Pediatric Puzzler: Lower body weakness in an ADHD teen

October 1, 2003

Pediatric Puzzler: Weakness (thyrotoxic periodic paralysis)




Lower body weakness in an ADHD teen:
Is he "hyper" after all?

Jump to:Choose article section... A low point in your evaluation Your wake-up call A lesson for clinicians

By Sam Adler, MD, and Kimberly Hightower, MD

The end of another long week of inpatient hospital rounds! But before you can leave the pediatric floor, you're called to examine an adolescent boy who has just been admitted to the teaching service for evaluation. The residents fill you in: This 15-year-old was seen in the emergency department (ED) of another hospital before referral to your institution for a third episode of bilateral lower extremity and truncal weakness. At the referring hospital, intravenous fluids were administered and he was transported here for workup. By the time he arrived at your hospital, his symptoms had resolved, and now he's walking about the room easily, enthusiastically awaiting discharge.

From the history in the chart, you learn that his first episode of lower-extremity weakness occurred three weeks earlier. He was treated then as he was earlier today—with IV fluids—for what was recorded as "dehydration," with subsequent resolution of symptoms. Two weeks later, a second episode of similar symptoms prompted a visit to yet another ED; there, he was discharged shortly after receiving IV fluids.

Now, speaking with you, the patient denies headache or muscle ache. He has seen no changes in the pattern of bowel movements or in urinary habits. He also denies heat or cold intolerance, but does acknowledge an occasional sensation of palpitations. He has not lost or gained weight recently, and his mother, accompanying him, describes him as always being one of the taller children in his class. He admits to having been "fidgety" as a child; he had been treated for attention deficit hyperactivity disorder (ADHD) with stimulant medication for two years before this problem developed, but he confesses noncompliance.

This young man is the product of a full-term pregnancy, during which his mother denies having used alcohol, tobacco, or illicit drugs. He achieved normal milestones in infancy and childhood and reports being an "average" student in school. Academic performance declined about two years ago, and he was given a diagnosis of ADHD after evaluation by a neurologist. There is no history of medical or psychosocial illness in other family members. He denies using alcohol, tobacco, and illicit drugs. He has, he acknowledges, a very large appetite—especially for pasta meals.

On physical exam, you find a well-nourished, Caucasian male at the 50th percentile for height and above the 90th percentile for weight. He appears pleasant but restless. He is mildly tachycardic without murmur (heart rate, 92/min); respirations are 18/min and blood pressure is 130/76 mm Hg. You see no signs of head trauma and no focal neurologic signs. He walks well, easily. Reflexes are present but sluggish in the upper and lower extremities. There is a mild intention tremor bilaterally upon extension of the upper extremities. The eyes demonstrate mild lid lag bilaterally.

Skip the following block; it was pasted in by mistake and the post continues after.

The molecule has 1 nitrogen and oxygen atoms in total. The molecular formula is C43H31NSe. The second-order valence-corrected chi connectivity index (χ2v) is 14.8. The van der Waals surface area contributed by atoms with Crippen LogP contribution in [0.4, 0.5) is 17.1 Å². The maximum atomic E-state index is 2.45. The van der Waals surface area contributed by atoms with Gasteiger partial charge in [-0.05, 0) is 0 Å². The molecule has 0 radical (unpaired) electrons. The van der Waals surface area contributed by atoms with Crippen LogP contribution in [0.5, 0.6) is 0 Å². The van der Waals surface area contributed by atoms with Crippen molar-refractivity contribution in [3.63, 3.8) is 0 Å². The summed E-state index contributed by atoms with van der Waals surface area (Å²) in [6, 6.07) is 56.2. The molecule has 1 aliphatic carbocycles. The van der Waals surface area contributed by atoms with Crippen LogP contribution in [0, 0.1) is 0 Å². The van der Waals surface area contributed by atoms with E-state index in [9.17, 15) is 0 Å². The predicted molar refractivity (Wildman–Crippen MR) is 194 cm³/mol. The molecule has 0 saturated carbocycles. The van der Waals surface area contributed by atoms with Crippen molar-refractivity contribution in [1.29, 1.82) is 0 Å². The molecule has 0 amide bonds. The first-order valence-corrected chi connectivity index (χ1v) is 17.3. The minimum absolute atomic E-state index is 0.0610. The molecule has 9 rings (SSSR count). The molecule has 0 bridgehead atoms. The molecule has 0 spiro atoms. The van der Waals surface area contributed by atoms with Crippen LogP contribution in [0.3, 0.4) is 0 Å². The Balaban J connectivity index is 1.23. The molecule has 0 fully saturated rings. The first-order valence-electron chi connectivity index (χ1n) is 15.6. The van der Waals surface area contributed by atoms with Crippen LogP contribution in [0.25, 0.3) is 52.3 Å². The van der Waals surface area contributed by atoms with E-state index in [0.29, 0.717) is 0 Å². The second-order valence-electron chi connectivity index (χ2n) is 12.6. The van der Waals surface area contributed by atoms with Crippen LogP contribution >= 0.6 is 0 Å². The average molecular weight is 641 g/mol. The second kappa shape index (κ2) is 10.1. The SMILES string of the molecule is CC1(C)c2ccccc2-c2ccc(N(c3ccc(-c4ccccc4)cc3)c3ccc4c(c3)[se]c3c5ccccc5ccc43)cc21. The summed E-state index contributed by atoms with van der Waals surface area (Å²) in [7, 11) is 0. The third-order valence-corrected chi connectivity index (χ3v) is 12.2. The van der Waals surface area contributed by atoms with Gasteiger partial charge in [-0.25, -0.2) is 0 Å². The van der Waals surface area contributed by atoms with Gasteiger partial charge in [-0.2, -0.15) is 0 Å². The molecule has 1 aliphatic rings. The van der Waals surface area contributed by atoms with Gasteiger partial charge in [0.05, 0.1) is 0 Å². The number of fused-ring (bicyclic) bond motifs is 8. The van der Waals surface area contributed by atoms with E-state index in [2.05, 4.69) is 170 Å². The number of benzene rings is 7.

The thyroid is smooth and palpable at 7 cm x 3.5 cm x 7 cm; no bruit can be heard over the gland. Pulses are present, equal, and normal in the upper and lower extremities. The abdomen is obese, soft, and without organomegaly. Genitalia are Tanner stage IV.

A low point in your evaluation

You next repeat the blood chemistry tests that have already been run at his previous visits to the referring ED. Findings today include a sodium level of 144 mEq/L; potassium, 4.3 mEq/L; chloride, 105 mEq/L; CO2, 24 mEq/L; calcium, 9.7 mg/dL; glucose, 118 mg/dL; blood urea nitrogen, 14 mg/dL; and creatinine, 0.4 mg/dL. The components of the complete blood count, the erythrocyte sedimentation rate, and liver function tests—all are normal.

You pore over data from the referring ED, making special note of the lab results. Everything has appeared normal each time—except the serum potassium level, which, you realize, has been low at all ED visits! You review the electrocardiogram tracings made each time lab tests were ordered: All reveal findings characteristic of hypokalemia: a prolonged QT interval and flattened T waves.

His vigor at the moment notwithstanding, you decide that it's best to observe the boy and order more lab tests. You're worried about that enlarged thyroid, but even more worrisome is the finding on neurologic exam of some diminution of strength and reflex in the lower extremities. Your plan? Have the patient evaluated by the neurologist in the morning.

Your wake-up call

Before you can get to the hospital the next morning, however, you are paged by the nurse on the floor, who is alarmed: The morning lab results for your patient show a potassium level of 1.4 mEq/L, and he is now experiencing the same lower extremity weakness he reported on earlier occasions! A check with the lab confirms that, no, that level is not in error. Now, suspecting a periodic paralysis caused by hypokalemia, you opt for oral potassium supplementation. Within an hour, his weakness is resolving and the retested potassium level is normal! But then a call from the laboratory brings another turn of the screw: The boy's thyroid function test results are back, and thyroid-stimulating hormone is almost undetectable at 0.03 mIU/mL (normal for age, 0.3–5 mIU/mL); free T4 is 3.8 ng/dL (normal, 0.7-1.6 ng/dL) and total T3 is 538 ng/dL (normal, 72–176 ng/dL). With those findings in hand, the diagnosis reveals itself: Your patient experiences hypokalemic periodic paralysis as a consequence of hyperthyroidism.

Periodic paralyses are autosomal dominant disorders linked by their distinct clinical feature of weakness. Once, they were classified on the basis of the serum potassium level; now, they are differentiated by the particular skeletal muscle ion channel in which an abnormality is found: Disorders of the sodium channel cause hyperkalemic periodic paralysis and paramyotonia congenita; disorders of the calcium channels lead to hypokalemic periodic paralysis (hypoPP); and disorders of chloride channels are linked with Thomsen's (autosomal dominant) and Becker's (autosomal recessive) myopathies.1,2 Hypokalemic periodic paralysis can be either primary (familial) or secondary to an underlying disease state. Familial hypoPP (FPP), the most common periodic paralysis, is linked to chromosome 1q31-32 and has reduced penetrance in women. It usually presents after puberty, with acute onset of muscle weakness occurring during rest after strenuous exercise, a carbohydrate-rich meal, or increased sodium load. The hypokalemia may be accompanied by characteristic EKG changes.1